Christy said...

Oh, my! What will this do to my astrology chart?

chuck b. said...

And I agree with Joan. The new definition is intuitive, elegant, and a long time coming. Bravo, scientists!

Steven said...

I could see an argument for grandfathering Pluto in as a planet -- it was discovered in the same way as Neptune, by looking at its gravitational effects on the other planets

Except that isn't the whole story. Pluto was searched for in order to explain a problem in Neptune's orbit, yes. The thing is, Pluto is far, far too small to have the necessary effect on Neptune's orbit.

So what was causing the effect on Neptune's orbit?

It turns out, nothing. The scientists had misestimated Neptune's mass. Had they estimated it more closely to the actual figure, astronomers wouldn't have been bothering to search for a planet at the coordinates where Pluto was found.

Eli Blake said...

I'm proud to be listed as a friend of the Lowell Observatory in Flagstaff, where Pluto was discovered. I've seen the original blink microscope and the plate that show the first pictures of Pluto, visited Percival Lowell's mausoleum (yes, it is on the grounds of the observatory) and spent quite a few nights with my children there as we've looked at the sky, heard lectures about astronomy and learned together in the visitor center. Last year was the 75th anniversary of the discovery of Pluto, and they opened up the lecture hall where many of the old books and manuscripts were kept. It was an invigorating feeling, and gave me an appreciation for the hard work these early 20th century astronomers did.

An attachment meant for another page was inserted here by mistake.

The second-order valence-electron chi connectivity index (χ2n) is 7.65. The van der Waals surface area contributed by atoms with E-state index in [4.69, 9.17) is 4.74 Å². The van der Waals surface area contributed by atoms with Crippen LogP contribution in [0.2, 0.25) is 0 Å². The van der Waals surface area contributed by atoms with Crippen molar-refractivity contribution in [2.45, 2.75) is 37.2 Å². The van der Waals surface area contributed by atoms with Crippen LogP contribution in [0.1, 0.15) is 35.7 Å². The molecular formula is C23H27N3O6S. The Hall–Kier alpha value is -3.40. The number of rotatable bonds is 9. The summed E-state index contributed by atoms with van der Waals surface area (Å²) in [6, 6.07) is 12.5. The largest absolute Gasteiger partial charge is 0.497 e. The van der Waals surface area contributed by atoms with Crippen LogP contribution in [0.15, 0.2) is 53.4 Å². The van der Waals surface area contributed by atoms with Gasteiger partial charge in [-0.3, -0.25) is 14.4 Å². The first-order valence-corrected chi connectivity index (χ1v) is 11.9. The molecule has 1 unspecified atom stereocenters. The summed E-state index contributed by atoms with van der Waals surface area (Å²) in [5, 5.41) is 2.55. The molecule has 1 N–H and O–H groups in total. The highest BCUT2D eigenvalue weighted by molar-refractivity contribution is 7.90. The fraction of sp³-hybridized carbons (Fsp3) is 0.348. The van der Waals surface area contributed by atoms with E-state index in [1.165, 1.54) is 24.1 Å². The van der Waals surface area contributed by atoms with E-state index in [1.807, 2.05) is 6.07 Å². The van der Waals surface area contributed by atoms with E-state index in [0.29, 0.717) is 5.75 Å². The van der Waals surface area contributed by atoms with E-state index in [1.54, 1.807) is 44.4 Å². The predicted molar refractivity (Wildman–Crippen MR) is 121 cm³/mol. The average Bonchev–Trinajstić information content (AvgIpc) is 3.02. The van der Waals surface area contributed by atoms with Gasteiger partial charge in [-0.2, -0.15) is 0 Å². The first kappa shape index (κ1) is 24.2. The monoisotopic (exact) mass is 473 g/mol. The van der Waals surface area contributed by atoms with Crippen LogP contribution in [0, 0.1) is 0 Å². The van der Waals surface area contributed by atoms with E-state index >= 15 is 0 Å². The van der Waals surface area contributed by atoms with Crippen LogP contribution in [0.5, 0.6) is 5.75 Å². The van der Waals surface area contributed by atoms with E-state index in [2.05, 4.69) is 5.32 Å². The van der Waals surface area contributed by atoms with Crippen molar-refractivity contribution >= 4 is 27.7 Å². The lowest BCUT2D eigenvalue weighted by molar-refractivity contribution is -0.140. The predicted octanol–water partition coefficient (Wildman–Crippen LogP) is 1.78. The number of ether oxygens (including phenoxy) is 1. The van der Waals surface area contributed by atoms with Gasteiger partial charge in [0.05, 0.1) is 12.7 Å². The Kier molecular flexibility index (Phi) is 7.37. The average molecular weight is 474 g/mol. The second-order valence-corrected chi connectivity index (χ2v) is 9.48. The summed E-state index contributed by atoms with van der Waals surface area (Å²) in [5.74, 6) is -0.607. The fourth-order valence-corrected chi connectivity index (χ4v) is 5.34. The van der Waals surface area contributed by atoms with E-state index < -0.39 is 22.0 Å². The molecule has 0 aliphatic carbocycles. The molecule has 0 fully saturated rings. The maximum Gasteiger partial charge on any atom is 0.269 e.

So yes, Pluto has a piece of my heart.

I wonder-- is Mickey Mouse now going to get a new dog, named 2003 UB 313?

SWBarns said...

Ann,

I couldn't disagree more than with your statement "Science isn't about making us happy."

Science is all about us being happy. From the first understanding of thermodynamics providing meals cooked over a fire to the quantum physics that allows me to read your writings from the comfort of my office, science is about making us happy. And don’t even get me started on the chemists and biologist that keep us alive with new drugs that would have been considered magic a hundred years ago.

Scientists and the engineers that put science into our lives are all about making us happy. Life was “nasty, brutish and short” until the scientist really got to work during the Renaissance. In another 300 years people will be looking back at our times and thinking that we lived nasty brutish and short lives.

Dave said...

Re: "nasty, brutish and short."

That phrase comes from Hobbes' Leviathan, and he used it in the context of man living under despotic aristocrats.

I certainly think there is something to the idea that, as man became freer, scientific knowledge also increased. Not quite what Hobbes was arguing, as I recall, but that is nonetheless an interesting use of his phrase.

John(classic) said...

Some scientists make discoveries.


Others spend their time in bureaucratic politics under the illusion that this is the work of science.

SWBarns said...

I think that sometime freedom pushes science and sometime science pushes freedom.

During the Renaissance and Reformation in Europe, science pushed freedom. Leeuwenhoek’s microscope, Lippershey's telescope and Gutenberg’s press are responsible for our freedom today.

Now, in the west, freedom pushes science, both to create new products and cures but also by subsidizing science in universities, corporations and by the government. In the east (China specifically) science is opening up the door to freedom.

Tibore said...